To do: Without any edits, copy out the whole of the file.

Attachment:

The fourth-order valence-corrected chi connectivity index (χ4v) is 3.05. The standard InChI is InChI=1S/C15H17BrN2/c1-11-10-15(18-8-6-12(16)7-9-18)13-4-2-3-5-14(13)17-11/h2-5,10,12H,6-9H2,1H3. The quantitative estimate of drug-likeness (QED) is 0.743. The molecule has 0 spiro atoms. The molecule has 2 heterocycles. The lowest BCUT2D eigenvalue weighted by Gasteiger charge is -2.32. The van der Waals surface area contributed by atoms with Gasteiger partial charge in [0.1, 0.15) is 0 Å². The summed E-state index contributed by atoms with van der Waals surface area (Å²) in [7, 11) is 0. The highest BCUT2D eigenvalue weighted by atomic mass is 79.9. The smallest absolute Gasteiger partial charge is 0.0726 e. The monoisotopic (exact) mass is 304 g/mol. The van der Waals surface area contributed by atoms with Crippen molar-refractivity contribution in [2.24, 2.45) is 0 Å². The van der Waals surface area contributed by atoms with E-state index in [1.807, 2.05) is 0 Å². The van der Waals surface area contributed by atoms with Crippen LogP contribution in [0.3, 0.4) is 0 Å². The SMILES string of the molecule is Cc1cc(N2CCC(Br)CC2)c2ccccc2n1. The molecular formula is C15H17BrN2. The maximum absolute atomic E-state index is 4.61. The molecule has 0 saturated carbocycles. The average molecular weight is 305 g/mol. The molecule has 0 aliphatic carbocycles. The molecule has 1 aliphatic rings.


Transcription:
The fourth-order valence-corrected chi connectivity index (χ4v) is 3.05. The standard InChI is InChI=1S/C15H17BrN2/c1-11-10-15(18-8-6-12(16)7-9-18)13-4-2-3-5-14(13)17-11/h2-5,10,12H,6-9H2,1H3. The quantitative estimate of drug-likeness (QED) is 0.743. The molecule has 0 spiro atoms. The molecule has 2 heterocycles. The lowest BCUT2D eigenvalue weighted by Gasteiger charge is -2.32. The van der Waals surface area contributed by atoms with Gasteiger partial charge in [0.1, 0.15) is 0 Å². The summed E-state index contributed by atoms with van der Waals surface area (Å²) in [7, 11) is 0. The highest BCUT2D eigenvalue weighted by atomic mass is 79.9. The smallest absolute Gasteiger partial charge is 0.0726 e. The monoisotopic (exact) mass is 304 g/mol. The van der Waals surface area contributed by atoms with Crippen molar-refractivity contribution in [2.24, 2.45) is 0 Å². The van der Waals surface area contributed by atoms with E-state index in [1.807, 2.05) is 0 Å². The van der Waals surface area contributed by atoms with Crippen LogP contribution in [0.3, 0.4) is 0 Å². The SMILES string of the molecule is Cc1cc(N2CCC(Br)CC2)c2ccccc2n1. The molecular formula is C15H17BrN2. The maximum absolute atomic E-state index is 4.61. The molecule has 0 saturated carbocycles. The average molecular weight is 305 g/mol. The molecule has 0 aliphatic carbocycles. The molecule has 1 aliphatic rings.